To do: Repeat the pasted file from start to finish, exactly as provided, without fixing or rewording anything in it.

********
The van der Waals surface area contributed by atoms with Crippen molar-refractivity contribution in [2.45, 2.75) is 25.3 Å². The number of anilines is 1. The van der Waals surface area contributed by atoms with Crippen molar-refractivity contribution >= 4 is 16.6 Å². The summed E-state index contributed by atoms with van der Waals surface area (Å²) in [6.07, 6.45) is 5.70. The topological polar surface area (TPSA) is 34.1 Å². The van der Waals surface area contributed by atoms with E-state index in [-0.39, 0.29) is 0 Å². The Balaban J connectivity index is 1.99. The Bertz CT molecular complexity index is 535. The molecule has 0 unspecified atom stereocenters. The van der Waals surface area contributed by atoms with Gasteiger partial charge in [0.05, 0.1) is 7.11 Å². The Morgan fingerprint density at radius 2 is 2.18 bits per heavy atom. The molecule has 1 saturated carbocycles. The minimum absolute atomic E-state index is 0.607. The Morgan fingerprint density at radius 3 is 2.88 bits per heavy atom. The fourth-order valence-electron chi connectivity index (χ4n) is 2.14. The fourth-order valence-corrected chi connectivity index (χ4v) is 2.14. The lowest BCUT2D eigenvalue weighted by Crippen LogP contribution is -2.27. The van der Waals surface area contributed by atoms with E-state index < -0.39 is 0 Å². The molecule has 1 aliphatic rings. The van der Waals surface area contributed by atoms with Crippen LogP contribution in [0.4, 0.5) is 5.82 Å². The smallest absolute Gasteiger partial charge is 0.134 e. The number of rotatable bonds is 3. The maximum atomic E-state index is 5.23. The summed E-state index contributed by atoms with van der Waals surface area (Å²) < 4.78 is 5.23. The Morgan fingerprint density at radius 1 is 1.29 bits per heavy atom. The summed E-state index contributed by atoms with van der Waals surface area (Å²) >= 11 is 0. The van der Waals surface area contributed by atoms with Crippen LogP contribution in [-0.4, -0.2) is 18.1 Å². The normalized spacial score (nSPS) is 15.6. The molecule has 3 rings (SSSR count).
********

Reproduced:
The van der Waals surface area contributed by atoms with Crippen molar-refractivity contribution in [2.45, 2.75) is 25.3 Å². The number of anilines is 1. The van der Waals surface area contributed by atoms with Crippen molar-refractivity contribution >= 4 is 16.6 Å². The summed E-state index contributed by atoms with van der Waals surface area (Å²) in [6.07, 6.45) is 5.70. The topological polar surface area (TPSA) is 34.1 Å². The van der Waals surface area contributed by atoms with E-state index in [-0.39, 0.29) is 0 Å². The Balaban J connectivity index is 1.99. The Bertz CT molecular complexity index is 535. The molecule has 0 unspecified atom stereocenters. The van der Waals surface area contributed by atoms with Gasteiger partial charge in [0.05, 0.1) is 7.11 Å². The Morgan fingerprint density at radius 2 is 2.18 bits per heavy atom. The molecule has 1 saturated carbocycles. The minimum absolute atomic E-state index is 0.607. The Morgan fingerprint density at radius 3 is 2.88 bits per heavy atom. The fourth-order valence-electron chi connectivity index (χ4n) is 2.14. The fourth-order valence-corrected chi connectivity index (χ4v) is 2.14. The lowest BCUT2D eigenvalue weighted by Crippen LogP contribution is -2.27. The van der Waals surface area contributed by atoms with E-state index < -0.39 is 0 Å². The molecule has 1 aliphatic rings. The van der Waals surface area contributed by atoms with Crippen LogP contribution in [0.4, 0.5) is 5.82 Å². The smallest absolute Gasteiger partial charge is 0.134 e. The number of rotatable bonds is 3. The maximum atomic E-state index is 5.23. The summed E-state index contributed by atoms with van der Waals surface area (Å²) < 4.78 is 5.23. The Morgan fingerprint density at radius 1 is 1.29 bits per heavy atom. The summed E-state index contributed by atoms with van der Waals surface area (Å²) >= 11 is 0. The van der Waals surface area contributed by atoms with Crippen LogP contribution in [-0.4, -0.2) is 18.1 Å². The normalized spacial score (nSPS) is 15.6. The molecule has 3 rings (SSSR count).